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Selections from Journal Watch Pediatrics and Adolescent Medicine Copyright © 2005 Massachusetts Medical Society. All rights reserved.

Azithromycin for recurrent respiratory tract infections? Not yet! ▸

Recurrent respiratory tract infections (RRTIs) are a common pediatric problem and often result in additional physician visits and time lost from school or work. Viruses most often cause these infections, but some infections may be due to the atypical bacteria Mycoplasma pneumoniae and Chlamydia pneumoniae. Researchers investigated the presence of these “atypicals” and examined the role of azithromycin in treatment for RRTIs.

To determine the presence of atypical bacteria, 352 patients aged 1 to 14 years with an acute respiratory infection and a history of RRTIs were compared with 208 age- and sex-matched healthy controls. Recurrent RRTI was defined as eight or more episodes per year in children younger than 3 years and six or more per year in older children. Atypical bacteria were identified in 54% of patients and only 4% of controls.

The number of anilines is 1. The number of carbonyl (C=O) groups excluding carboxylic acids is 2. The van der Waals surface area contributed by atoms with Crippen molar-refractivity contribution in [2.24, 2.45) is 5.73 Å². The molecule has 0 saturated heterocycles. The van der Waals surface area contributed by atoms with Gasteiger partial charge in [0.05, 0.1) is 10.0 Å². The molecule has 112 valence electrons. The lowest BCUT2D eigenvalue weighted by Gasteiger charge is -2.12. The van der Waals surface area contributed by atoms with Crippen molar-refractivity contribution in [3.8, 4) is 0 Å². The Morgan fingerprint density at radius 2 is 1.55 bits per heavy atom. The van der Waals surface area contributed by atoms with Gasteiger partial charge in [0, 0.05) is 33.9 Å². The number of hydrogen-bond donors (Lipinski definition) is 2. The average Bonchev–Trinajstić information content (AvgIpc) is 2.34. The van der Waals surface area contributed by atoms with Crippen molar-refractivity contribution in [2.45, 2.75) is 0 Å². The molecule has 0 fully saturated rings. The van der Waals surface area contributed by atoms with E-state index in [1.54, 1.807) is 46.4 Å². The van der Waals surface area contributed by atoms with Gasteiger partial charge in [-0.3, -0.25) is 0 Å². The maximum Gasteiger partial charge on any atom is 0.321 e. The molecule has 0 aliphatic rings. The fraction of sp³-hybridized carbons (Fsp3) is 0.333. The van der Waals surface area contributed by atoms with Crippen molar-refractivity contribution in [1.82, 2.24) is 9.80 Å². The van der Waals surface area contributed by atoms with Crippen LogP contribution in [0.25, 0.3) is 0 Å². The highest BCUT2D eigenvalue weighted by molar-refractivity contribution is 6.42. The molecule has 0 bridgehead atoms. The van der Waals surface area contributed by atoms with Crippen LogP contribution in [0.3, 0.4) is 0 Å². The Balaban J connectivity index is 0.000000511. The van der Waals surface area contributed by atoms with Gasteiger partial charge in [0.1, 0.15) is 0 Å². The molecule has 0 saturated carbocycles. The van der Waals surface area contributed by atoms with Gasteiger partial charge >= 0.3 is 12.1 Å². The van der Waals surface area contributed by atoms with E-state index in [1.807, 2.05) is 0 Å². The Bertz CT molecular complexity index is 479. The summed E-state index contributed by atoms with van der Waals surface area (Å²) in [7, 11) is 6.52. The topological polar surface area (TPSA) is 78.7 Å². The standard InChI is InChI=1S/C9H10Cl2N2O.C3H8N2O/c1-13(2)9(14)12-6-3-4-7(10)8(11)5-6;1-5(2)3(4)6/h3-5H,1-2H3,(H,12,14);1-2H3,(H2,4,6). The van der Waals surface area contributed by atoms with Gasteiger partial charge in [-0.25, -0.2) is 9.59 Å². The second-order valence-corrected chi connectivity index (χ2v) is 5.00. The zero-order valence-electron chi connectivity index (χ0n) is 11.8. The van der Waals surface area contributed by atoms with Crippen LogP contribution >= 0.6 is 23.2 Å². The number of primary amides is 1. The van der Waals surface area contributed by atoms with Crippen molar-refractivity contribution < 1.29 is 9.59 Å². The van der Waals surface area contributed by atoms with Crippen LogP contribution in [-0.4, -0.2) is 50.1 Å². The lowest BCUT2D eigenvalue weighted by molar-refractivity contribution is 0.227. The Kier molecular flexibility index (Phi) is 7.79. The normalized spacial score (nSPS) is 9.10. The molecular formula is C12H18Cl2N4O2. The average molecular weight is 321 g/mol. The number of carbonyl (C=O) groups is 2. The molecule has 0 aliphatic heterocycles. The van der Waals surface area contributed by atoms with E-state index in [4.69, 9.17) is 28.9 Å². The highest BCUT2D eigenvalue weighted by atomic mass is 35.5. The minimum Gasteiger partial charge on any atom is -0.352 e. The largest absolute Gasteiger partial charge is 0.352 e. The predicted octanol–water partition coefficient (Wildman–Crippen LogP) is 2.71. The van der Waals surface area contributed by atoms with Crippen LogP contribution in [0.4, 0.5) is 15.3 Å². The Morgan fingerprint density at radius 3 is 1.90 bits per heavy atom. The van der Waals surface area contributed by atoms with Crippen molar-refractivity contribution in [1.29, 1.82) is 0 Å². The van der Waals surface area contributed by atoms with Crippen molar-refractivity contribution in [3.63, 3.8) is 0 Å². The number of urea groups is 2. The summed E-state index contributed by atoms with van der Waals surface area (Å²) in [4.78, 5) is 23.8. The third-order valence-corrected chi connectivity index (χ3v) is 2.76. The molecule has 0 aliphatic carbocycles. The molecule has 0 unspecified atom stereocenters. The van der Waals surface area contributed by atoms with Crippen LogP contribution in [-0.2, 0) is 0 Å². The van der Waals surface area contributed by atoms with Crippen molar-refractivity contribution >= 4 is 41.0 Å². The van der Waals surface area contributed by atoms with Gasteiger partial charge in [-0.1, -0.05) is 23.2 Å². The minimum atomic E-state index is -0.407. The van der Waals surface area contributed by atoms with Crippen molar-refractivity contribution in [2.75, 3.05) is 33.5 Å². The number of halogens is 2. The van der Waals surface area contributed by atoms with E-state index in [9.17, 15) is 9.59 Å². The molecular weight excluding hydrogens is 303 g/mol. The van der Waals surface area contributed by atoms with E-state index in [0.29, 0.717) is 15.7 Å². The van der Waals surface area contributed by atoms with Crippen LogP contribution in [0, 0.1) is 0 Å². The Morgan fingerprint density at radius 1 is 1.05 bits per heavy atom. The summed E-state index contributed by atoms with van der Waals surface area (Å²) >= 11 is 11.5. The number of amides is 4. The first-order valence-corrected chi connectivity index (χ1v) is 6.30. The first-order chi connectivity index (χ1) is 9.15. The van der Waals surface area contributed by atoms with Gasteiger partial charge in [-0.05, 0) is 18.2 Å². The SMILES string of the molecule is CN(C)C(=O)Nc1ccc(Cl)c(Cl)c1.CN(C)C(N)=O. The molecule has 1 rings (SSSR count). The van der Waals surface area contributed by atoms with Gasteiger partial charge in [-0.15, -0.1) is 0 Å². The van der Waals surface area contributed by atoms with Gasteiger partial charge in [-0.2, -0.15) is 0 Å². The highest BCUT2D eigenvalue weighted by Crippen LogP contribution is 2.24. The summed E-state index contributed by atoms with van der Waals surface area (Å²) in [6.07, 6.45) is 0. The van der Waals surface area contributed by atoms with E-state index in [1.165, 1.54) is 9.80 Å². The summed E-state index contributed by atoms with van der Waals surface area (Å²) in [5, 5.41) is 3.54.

The patient group was randomized to receive azithromycin (10 mg/kg/day 3 times weekly for 3 weeks) plus supportive care, or supportive care alone. At the 1-month follow-up exam, the azithromycin-treated group had a clinical success rate—defined as complete resolution of the acute symptoms present at enrollment and no reappearance of any clinical RRTI symptoms—of 96.6%, compared with 82.3% in the group not given antibiotics. The difference in success rates was significant only in azithromycin-treated patients who had proven atypical bacterial infections. At 6 months, however, all azithromycin-treated patients, regardless of bacterial infection status, had a significantly better success rate (defined as no more than two respiratory relapses) than did supportive-care patients (63.5% vs. 52.1%).

Comment ▸

These authors should be applauded for investigating a possible new RRTI therapy that challenges existing dogma. However, this trial, which was sponsored by the maker of …

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